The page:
INTIMATE PARTNER VIOLENCE (IPV) is a serious and potentially lethal public health problem. It is a problem that affects the lives of all Marylanders. A comprehensive, nationally-representative study conducted by the Centers for Disease Control found that 14% of men and 24% of women will experience severe physical violence at the hands of a partner in their lifetime. These statistics do not include other insidious forms of abuse, such as less severe forms of physical violence, psychological aggression, stalking, teen victims of dating violence, or children who are exposed to violence at home. The prevalence of domestic violence cuts across all genders, classes, races, religions, and sexual orientations. The trauma caused by domestic violence permeates through the entire family and support network of survivors.

With the recognition that IPV is a preventable public health challenge, efforts were undertaken to better identify and serve at-risk victims in the highest danger. Based on the research of Dr. Jacquelyn Campbell of Johns Hopkins University, MNADV led this work through extensive and comprehensive multi-disciplinary research and development. After several years of this work, the lethality screen and protocol were created and implemented in 2005. It provides an easy and effective method for law enforcement and other community professionals to identify victims of intimate partner violence who are at the highest risk of being seriously injured or killed by their intimate partners, and immediately connect them to a domestic violence program It is that link to a service provider in the immediate aftermath of the event which distinguishes the LAP from other related homicide prevention models.

The Need for the LAP

Research shows that for 28-33% of victims, the homicide or attempted homicide was the first act of violence, which shows that physical violence isn’t necessarily the most accurate predictor of homicide. This means that, when assessing for risk of homicide, first responders need to also look for other, non-physical tactics that abusers use—many of which would not even be classified as “crimes”—that could indicate the victim is in danger of being killed.[1], [2]
Research also shows that, in the year prior to the homicide, more than 44% of abusers were arrested, and almost one-third of victims contacted the police. These contacts demonstrate missed opportunities to identify victims in danger of being killed by their intimate partners.[3]

Alternatively, only 4% of abused victims had used a domestic violence hotline or shelter within the year prior to being killed by an intimate partner. This statistic shows that victims who need the most help aren’t self-initiating contact with domestic violence-specific resources. They do, however, come in contact much more often with law enforcement. The LAP capitalizes on the contact that law enforcement has with victims in danger of intimate partner homicide, and connects them to local resources.[4]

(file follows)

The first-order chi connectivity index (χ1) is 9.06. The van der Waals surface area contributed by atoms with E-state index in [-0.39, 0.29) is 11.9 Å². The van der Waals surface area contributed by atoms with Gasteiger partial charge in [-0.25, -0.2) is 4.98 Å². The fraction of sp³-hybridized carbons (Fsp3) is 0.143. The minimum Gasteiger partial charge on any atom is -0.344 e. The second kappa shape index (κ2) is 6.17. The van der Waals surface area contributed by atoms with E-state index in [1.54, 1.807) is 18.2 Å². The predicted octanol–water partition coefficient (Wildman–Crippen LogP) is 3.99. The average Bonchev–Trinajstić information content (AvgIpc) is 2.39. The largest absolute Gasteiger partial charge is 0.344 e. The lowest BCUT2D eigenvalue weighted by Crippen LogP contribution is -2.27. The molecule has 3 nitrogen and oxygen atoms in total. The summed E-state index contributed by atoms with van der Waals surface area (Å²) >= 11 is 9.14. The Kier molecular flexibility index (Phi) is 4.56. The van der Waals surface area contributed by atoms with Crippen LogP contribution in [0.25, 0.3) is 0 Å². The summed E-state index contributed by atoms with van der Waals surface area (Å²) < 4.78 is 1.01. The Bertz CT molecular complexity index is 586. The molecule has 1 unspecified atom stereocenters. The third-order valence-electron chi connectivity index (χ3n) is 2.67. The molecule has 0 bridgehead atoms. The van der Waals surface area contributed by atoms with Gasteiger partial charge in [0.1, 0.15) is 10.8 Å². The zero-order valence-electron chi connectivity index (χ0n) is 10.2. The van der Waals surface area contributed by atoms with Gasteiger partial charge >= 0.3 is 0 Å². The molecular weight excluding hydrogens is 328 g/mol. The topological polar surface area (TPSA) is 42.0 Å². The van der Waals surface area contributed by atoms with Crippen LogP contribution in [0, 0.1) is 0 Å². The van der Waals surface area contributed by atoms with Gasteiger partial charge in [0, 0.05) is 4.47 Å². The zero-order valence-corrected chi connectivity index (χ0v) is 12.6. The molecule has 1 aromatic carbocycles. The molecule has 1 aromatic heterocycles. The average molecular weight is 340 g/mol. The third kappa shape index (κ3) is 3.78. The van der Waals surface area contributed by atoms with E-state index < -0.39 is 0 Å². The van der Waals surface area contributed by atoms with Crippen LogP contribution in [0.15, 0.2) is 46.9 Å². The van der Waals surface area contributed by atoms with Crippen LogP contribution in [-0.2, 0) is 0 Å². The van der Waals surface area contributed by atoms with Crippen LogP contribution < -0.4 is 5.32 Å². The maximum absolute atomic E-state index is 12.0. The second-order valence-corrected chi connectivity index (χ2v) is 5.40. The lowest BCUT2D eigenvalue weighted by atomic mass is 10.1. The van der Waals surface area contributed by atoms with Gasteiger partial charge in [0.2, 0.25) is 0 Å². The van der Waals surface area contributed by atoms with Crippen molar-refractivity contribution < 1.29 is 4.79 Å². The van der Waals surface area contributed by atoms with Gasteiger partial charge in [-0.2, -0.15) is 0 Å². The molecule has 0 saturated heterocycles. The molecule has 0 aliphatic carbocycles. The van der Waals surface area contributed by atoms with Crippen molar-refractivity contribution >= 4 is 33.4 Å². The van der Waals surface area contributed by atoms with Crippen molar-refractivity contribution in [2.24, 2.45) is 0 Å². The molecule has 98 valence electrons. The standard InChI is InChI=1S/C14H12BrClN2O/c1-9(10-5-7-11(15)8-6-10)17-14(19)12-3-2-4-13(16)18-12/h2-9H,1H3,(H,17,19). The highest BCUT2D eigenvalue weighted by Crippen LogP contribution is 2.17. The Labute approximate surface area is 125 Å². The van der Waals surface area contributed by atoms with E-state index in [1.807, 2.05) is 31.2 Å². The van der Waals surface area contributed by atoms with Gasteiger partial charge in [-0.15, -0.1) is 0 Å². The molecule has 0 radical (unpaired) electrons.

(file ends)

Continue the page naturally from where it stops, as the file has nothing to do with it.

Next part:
This is why the LAP is needed—it gives law enforcement officers the knowledge they need to assess whether someone is in danger of being killed, and connects them to services that are protective.

Effectiveness of the LAP 

When the LAP was first developed, a member of the development committee retroactively assessed a few hundred homicide or near-homicide victims using the Lethality Screen. At that time, about 87-92% of homicide or near-homicide victims would have been assessed at High-Danger.  Recently, the LAP was evaluated in a study in Oklahoma.[5]

Study results: 

In this study, the Lethality Screen was found to be highly sensitive, meaning it correctly identified 92% of women who experienced near-fatal violence between the baseline interview and follow-up.

Participants in the LAP experienced less frequent and less severe violence than victims in the comparison group.

They also engaged in protective actions (e.g., hiding their partner’s weapons, or accessing formal domestic violence services) more often than participants in the comparison group.

Abusive partners of participants in the intervention group were more likely to “go someplace where they could not see the victim” (e.g., jail). This could indicate that victims assessed through the LAP are more likely to engage the criminal justice system, or that the system sees the partners of High-Danger victims as more dangerous.

Participants in the LAP were significantly more satisfied with the police response than the comparison group.

Between 2008 and 2013, Maryland saw a 32% drop in domestic violence-related deaths. While this effect cannot be directly attributed to the LAP, increasing participation in the LAP contributed.

This project was supported by Grant No. 2011-TA-AX-K111 awarded by the Office on Violence Against Women, U.S. Department of Justice.  The opinions, findings, conclusions, and recommendations expressed in this publication are those of the authors and do not necessarily reflect the views of the Department of Justice, Office on Violence Against Women.

[1] Nicolaidis, C., Curry, M.A., Ulrich, Y., Sharps, P., McFarlane, J., Campbell, D., Gary, F., Laughon, K., Glass, N., & Campbell, J.C. (2003). Could we have known? A qualitative analysis of data from women who survived an attempted homicide by an intimate partner. Journal of General Internal Medicine 18, 788-794.

[2] Sharps, P. W., Koziol-McLain, J., Campbell, J. C., McFarlane, J., Sachs, C., & Xu, X. (2001). Health care providers missed opportunities for preventing femicide. Preventive Medicine 33, 373-80.

[3] Ibid.

[4] Ibid.

[5] Messing, J. T., Campbell, J. C., Wilson, J. S., Brown, S., Patchell, B., & Shall, C. (2014). Police departments’ use of the Lethality Assessment Program: A quasi-experimental evaluation. U.S. Department of Justice, Award No. 2008-WG-BX-0002.